Moving a Single Server App To Docker on AWS

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Last fall, we moved the Qwaya Facebook ads tool from a single host on Rackspace to a clustered Docker based environment on AWS. This is the first blog post of hopefully more that I’m writing to remember what we did. I’ve planned two more posts, one on how we handle CI and one on container orchestration.

Docker Logo

Why Docker?

The task at hand was not “Move to docker”, it was “get out of single host hosting”. The old deployment consisted of some quite complicated Fabric scripts that was run from an arbitrary developers laptop. The source code repository did not match the deployment setup, so there was a lot of remote copy commands running around. I know that this is a very common way of deploying applications, but it brings a number of problems. For example, there are no build artifacts, making repeatable builds harder, and if the build fails halfway in you will have a broken system.

To get away from this we saw three options:

  1. Build a local .tar.gz archive, copy that to the server and extract it.
  2. Build a debian package, get that to the server - either by copying the .deb file directly to the server or by using a local deb repo.
  3. Build a docker image and run it on the servers.

Alternative 1 still involves a lot of manually copying files around when extracting the archive on the server. It also requires a separate server configuration step setting up all the OS dependencies needed, which is usually quite a hassle when upgrading a package.

Using a .deb for deployment will declaratively take care of file copying, as well as stating the dependencies for your application. This is a big improvement on the .tar.gz solution, but we’re still dependent on Debian as a host distro.

Docker improves on the .deb alternative by providing encapsulation - whatever our application needs is declaratively specified, and can be run in the same form on development machines and servers alike as it is largely ignorant of the host distro it is run on. Where the .deb states the dependency declaratively, the docker container includes it in full.

Even though a young technology, Docker had passed 1.0 and we felt the momentum and usage was large enough to make us go for it.

Building the Docker Containers Using A Subset Of The Files

Building Docker containers is fairly simple using Dockerfiles. One problem we did have was that our repo has quite a lot of files like ext4 (don’t ask) build tools etc. These were numerous enough to choke the Docker daemon on build time.

To make this work we had to copy the files to go into a separate build directory along with the Dockerfile and build the Docker container from there. The Makefile looks like this:

$(DOCKER_BUILD): $(DJANGO_FILES) Dockerfile
    rm $(DOCKER_BUILD_DIR) -rf
    cp -r django $(DOCKER_BUILD_DIR)
    cp Dockerfile $(DOCKER_BUILD_DIR)
    cd $(DOCKER_BUILD_DIR) && docker build --rm -t $(IMAGE_NAME) .
    docker tag -f $(IMAGE_NAME) $(IMAGE_NAME):${BUILD_TAG}
    docker tag -f $(IMAGE_NAME) $(IMAGE_NAME):$(TIMESTAMP)
    echo $(IMAGE_NAME):$(TIMESTAMP) > $(DOCKER_BUILD)

Choosing CentOS As Host OS

We tried out a number of alternatives. CoreOS was a very attractive alternative, but we were concerned what would happen if the etcd cluster lost consensus. Also we felt that the actual deploy process with systemd service files was a bit immature at the time. I’ve heard from people I trust that CoreOS has evolved since then.

We finally decided to run our Docker containers on top of standard Linux hosts. After trying out a few distros we choose to go with Centos 7 for our Docker hosts. Given the choice today, we would probably have stayed with Debian, as Jessie’s kernel improvements and move to systemd makes it more suitable to Docker hosting that Wheezy.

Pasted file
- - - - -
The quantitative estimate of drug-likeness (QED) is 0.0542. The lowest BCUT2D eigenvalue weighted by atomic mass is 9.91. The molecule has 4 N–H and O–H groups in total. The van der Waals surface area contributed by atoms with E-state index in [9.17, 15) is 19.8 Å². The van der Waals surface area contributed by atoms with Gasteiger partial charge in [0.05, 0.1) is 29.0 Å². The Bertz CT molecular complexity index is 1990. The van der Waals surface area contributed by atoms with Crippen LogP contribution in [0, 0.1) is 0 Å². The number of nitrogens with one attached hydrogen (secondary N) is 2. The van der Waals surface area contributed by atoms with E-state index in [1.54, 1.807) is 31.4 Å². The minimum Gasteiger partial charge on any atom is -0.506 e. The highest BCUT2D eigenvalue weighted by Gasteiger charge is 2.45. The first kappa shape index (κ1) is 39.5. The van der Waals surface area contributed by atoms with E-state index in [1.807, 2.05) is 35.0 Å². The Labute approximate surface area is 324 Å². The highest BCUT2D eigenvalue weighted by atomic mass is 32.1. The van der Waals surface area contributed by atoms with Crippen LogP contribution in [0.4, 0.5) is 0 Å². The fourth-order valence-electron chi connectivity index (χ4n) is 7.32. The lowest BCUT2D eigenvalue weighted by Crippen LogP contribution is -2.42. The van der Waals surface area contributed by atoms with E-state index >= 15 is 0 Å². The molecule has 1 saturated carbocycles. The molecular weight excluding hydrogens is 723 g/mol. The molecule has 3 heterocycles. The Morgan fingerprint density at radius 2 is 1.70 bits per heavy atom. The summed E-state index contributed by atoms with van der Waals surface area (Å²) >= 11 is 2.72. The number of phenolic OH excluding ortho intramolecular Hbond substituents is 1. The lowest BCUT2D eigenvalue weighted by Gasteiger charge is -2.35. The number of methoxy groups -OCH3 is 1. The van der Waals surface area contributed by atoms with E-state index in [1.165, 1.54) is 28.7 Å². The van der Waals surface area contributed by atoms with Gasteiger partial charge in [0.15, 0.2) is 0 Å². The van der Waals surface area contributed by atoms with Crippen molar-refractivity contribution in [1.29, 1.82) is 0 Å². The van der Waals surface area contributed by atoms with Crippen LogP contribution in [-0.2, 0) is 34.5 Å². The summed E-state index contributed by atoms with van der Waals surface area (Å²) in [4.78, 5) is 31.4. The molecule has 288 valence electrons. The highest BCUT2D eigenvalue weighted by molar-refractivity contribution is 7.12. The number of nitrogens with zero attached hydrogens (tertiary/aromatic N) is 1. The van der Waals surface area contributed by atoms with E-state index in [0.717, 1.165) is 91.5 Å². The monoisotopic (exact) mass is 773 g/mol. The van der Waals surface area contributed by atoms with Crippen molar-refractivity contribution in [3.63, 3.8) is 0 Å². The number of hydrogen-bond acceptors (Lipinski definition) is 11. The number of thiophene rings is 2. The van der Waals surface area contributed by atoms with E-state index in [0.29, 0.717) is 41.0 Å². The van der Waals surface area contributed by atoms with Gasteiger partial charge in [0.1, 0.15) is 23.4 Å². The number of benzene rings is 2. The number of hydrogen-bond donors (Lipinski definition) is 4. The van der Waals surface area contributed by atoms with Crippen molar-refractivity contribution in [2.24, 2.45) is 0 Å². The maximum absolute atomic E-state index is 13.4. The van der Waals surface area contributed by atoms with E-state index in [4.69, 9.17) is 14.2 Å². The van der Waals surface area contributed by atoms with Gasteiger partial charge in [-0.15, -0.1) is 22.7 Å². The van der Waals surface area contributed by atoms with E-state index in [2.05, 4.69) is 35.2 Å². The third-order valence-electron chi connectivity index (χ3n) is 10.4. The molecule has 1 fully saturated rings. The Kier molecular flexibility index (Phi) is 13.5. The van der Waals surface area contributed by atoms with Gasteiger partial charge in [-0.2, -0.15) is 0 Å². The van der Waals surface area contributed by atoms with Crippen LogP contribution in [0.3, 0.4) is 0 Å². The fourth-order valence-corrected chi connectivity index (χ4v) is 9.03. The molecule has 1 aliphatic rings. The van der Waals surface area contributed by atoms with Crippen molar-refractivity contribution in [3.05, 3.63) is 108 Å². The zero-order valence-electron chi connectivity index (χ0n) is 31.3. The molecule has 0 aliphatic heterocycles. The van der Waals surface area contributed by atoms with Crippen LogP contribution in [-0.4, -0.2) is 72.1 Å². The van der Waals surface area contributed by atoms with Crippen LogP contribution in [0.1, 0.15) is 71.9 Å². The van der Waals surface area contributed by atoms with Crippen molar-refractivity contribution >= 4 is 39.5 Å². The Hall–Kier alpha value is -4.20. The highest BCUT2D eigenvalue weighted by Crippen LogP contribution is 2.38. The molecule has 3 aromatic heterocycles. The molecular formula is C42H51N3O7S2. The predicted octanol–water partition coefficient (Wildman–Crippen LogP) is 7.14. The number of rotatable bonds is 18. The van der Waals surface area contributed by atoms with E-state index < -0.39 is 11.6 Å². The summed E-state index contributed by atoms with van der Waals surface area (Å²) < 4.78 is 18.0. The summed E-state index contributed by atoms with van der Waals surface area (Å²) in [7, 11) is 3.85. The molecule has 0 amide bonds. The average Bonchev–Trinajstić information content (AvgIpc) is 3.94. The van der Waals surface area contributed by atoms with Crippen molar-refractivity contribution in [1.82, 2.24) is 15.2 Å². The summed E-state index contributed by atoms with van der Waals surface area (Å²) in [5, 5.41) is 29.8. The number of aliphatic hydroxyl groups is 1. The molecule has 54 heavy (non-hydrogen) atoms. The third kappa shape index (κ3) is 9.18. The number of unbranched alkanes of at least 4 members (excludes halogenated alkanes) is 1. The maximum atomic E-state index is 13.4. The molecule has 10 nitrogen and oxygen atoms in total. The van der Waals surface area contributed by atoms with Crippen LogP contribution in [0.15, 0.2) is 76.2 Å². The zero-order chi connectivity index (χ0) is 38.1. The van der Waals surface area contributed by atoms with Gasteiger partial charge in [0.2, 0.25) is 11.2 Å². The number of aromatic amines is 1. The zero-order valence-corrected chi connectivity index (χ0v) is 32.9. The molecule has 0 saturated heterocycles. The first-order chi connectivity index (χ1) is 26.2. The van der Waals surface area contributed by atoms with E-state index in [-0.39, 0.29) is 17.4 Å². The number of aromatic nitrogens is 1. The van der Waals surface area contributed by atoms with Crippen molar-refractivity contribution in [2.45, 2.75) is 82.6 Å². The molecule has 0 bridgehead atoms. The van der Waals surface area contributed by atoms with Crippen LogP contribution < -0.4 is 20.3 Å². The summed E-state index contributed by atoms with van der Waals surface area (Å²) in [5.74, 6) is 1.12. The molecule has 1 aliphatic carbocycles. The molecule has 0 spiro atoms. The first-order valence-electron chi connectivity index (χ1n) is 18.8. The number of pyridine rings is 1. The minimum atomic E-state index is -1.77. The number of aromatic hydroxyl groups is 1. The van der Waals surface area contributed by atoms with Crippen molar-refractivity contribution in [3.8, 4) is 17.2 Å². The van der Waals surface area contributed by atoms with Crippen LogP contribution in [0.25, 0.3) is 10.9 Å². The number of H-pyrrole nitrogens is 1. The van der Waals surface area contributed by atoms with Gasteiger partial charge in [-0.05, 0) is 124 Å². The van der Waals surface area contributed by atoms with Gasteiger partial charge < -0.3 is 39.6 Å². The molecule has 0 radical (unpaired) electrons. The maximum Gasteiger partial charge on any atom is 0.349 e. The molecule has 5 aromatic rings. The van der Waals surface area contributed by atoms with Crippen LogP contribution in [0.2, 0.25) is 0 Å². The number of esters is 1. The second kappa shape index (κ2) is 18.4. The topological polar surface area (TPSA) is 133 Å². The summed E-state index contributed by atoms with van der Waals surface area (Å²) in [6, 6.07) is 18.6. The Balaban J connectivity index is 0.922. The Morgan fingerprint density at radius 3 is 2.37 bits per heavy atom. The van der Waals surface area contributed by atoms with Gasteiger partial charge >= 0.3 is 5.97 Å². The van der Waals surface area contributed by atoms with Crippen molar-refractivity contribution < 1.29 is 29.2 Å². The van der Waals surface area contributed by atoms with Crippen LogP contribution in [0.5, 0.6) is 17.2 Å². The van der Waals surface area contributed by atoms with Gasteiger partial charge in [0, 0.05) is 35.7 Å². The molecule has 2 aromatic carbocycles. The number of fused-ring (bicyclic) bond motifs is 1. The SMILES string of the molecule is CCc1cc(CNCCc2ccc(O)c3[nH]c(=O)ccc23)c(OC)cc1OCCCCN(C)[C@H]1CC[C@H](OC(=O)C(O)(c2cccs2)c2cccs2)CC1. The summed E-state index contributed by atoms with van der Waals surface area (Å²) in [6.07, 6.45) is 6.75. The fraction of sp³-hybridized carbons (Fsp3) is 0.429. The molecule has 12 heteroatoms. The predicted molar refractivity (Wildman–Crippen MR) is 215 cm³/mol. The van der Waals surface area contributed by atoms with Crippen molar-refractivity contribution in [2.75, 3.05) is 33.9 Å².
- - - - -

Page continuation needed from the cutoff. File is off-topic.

The hosts are built with Packer as described in a previous post

Why Not Kubernetes, Deis etc.

First of all, these platforms weren’t as a viable alternative nine months ago as they are now, things move really fast in the Docker space.

Second, we wanted to limit the number of new things we introduced at the same time. Moving to Docker was a big step, and just running them as standard processes made the transition easier.

I have no doubt we will move to something more PAAS’y in the future, but for now this works fine for us.

Running Docker As systemd Services

Our old server ran Debian and managed processes with runit, so our initial approach was to use the same setup for docker. Unfortunately we ran into problems trying to get runit and docker play together.

Instead we looked to systemd. As an [Arch Linux][arch_linux] user I have been using systemd for quite a while now, and I have generally happy with it and the declarative way of specifying services. Docker works really well with systemd, and has some well documented examples over at the CoreOS site.

Services are declared as such:

[Unit]
Description=Dryleaf Backend
Requires=docker.service
After=docker.service

[Service]
Type=simple
User=qwaya-user
Group=qwaya-user
TimeoutStartSec=0
Restart=always
ExecStartPre=-/usr/bin/docker kill backend
ExecStartPre=-/usr/bin/docker rm -v backend
ExecStart=/usr/bin/docker run --name backend \
-p 8000:8000 \
-e "DB_HOST=<db_host>" \
-e "DB_USER=<db_user>" \
-e "DB_PWD=<yeah_right>" \
-e "DB_NAME=<db_name>" \
qwaya/qwaya-backend:latest
ExecStop=/usr/bin/docker stop backend

[Install]
WantedBy=multi-user.target

As can be seen, We’re still handling settings with environment variables, but in a next step I would really like to see us adapt something like vault and consul for service discovery and settings.

Summary

We’ve been running this setup with a total of 60 containers on six machines for four months now, and have had very few hiccups - we’ve had to restart a machine once, and twice force restart a process. All in all it’s a great improvement over our old setup.